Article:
In Russia, All Politics Is Local
Ahead of this weekend’s elections, the biggest threat to Putin is not a nationwide uprising—it is a series of smaller protests over deeply felt local concerns.
In a Washington Post op-ed last month, Vladimir Kara-Murza, a Russian opposition figure, wrote that ongoing protests in the country’s Far Eastern city of Khabarovsk showed that “Russian politics is becoming truly national.”
But there’s another way of looking at the same events. If anything, the protests show that Russian politics are becoming truly local, driven by long-standing anger over corrupt and feckless governance in a country the size of a continent, where loyalty to Moscow still trumps results for citizens. The politically motivated arrest of the Khabarovsk region’s governor, the poisoning of activist Alexei Navalny in the Siberian city of Tomsk during his investigation into corrupt local government officials, and a surge in regional and local electoral manipulation by the Kremlin’s allies suggest that President Vladimir Putin recognizes that the regions are spinning out of control. But the more the Kremlin tries to control them with brute force, the more dangerous every local loss becomes for Putin’s power.
The concerns of Russia’s citizens in the regions—long neglected—are providing ample space for the opposition to gain a foothold. Local elections slated for Sept. 13 will be a major test of the fragile dynamic Putin has created.
On July 9, Sergei Furgal, the locally popular “people’s governor” of the Far Eastern region of Khabarovsk Krai, was arrested by the authorities on charges of involvement in a series of murders dating back to the mid-2000s. His arrest sparked an immediate backlash by the region’s outraged citizens. In his two years in power, Furgal had gained a strong following in the region, which lies along the Sea of Okhotsk in the Pacific Ocean, some 3,800 kilometers from Moscow. Particularly lauded were his efforts to address local issues, ranging from school lunches and housing to overfishing.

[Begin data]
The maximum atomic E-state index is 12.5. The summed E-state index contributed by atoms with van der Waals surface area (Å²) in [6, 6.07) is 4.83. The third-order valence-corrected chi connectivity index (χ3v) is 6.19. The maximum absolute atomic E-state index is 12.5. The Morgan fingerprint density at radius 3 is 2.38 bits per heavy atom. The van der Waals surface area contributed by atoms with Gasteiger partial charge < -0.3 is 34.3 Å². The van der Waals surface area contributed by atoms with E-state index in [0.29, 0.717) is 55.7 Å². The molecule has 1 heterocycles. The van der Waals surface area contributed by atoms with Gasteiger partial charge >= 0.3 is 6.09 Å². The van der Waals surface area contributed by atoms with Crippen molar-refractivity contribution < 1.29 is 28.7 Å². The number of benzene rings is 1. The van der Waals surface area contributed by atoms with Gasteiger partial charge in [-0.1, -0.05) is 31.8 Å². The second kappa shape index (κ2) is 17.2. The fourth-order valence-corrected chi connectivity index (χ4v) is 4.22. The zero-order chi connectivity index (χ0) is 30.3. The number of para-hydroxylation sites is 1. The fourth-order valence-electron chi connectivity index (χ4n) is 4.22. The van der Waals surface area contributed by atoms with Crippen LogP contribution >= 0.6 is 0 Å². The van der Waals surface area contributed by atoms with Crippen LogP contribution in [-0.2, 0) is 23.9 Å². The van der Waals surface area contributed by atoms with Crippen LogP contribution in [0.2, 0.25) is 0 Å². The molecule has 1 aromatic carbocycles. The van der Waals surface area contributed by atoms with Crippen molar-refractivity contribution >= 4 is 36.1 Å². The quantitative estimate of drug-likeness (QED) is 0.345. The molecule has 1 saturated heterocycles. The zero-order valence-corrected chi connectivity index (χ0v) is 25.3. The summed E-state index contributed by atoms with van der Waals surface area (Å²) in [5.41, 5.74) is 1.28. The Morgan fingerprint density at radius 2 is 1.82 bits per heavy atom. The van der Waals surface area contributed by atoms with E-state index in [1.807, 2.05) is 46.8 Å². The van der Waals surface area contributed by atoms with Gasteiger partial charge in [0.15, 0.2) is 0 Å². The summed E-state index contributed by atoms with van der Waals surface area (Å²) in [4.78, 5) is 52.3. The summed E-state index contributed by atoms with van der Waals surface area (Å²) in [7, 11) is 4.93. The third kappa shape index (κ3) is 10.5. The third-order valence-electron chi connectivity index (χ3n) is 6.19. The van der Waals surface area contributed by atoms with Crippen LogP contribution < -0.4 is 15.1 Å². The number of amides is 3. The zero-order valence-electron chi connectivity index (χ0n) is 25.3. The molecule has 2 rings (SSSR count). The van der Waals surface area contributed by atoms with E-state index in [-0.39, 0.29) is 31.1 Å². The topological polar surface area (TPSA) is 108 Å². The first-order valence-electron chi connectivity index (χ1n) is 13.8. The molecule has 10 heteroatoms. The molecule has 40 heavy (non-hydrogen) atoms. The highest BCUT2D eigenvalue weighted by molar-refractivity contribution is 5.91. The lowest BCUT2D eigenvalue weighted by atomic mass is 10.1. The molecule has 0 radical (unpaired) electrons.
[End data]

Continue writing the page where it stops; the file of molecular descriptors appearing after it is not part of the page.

Even though Furgal had defeated a Kremlin-backed candidate in 2018, he was hardly a radical oppositionist: His party, the Liberal Democratic Party, is a member of the loyal opposition, content to sit in the national State Duma in Moscow and play the part of dissenters without actually challenging Putin’s rule. Furgal’s sin appeared to be acting as a “normal politician,” one who seeks to win reelection by implementing policies viewed positively by their constituents.
But in creating a constituency, Furgal undermined the public’s fealty to Putin and his allies; the governor’s competence laid bare the failures of the former Kremlin-aligned regional administration, subsequently bringing electoral losses to Putin’s allies in the regional assembly. He was likely removed to stop the effect from snowballing. His arrest in July sparked spontaneous protests in Khabarovsk that have now lasted for two months and spread throughout Russia’s vast territory, from Moscow to Vladivostok.
A primary driver of the unrest all over Russia is local dissatisfaction about local issues. True, Russians have been unhappy for years, but with the economy stagnant and the coronavirus pandemic grinding on, the discontent in the regions this time is a serious concern for the Kremlin.
As others have pointed out, the opposition has a number of paths to regional and municipal offices in the upcoming elections. The vote in the Irkutsk region is particularly worthy of attention given the December 2019 resignation of the Communist Party governor, Sergei Levchenko, under apparent pressure from the federal government. Moscow appointed as acting governor Igor Kobzev, a Kremlin loyalist with no ties to the region he governs. Since he assumed power, Kobzev has antagonized local elites and exacerbated the region’s budgetary problems. He now faces a difficult electoral battle against a serious Communist Party contender.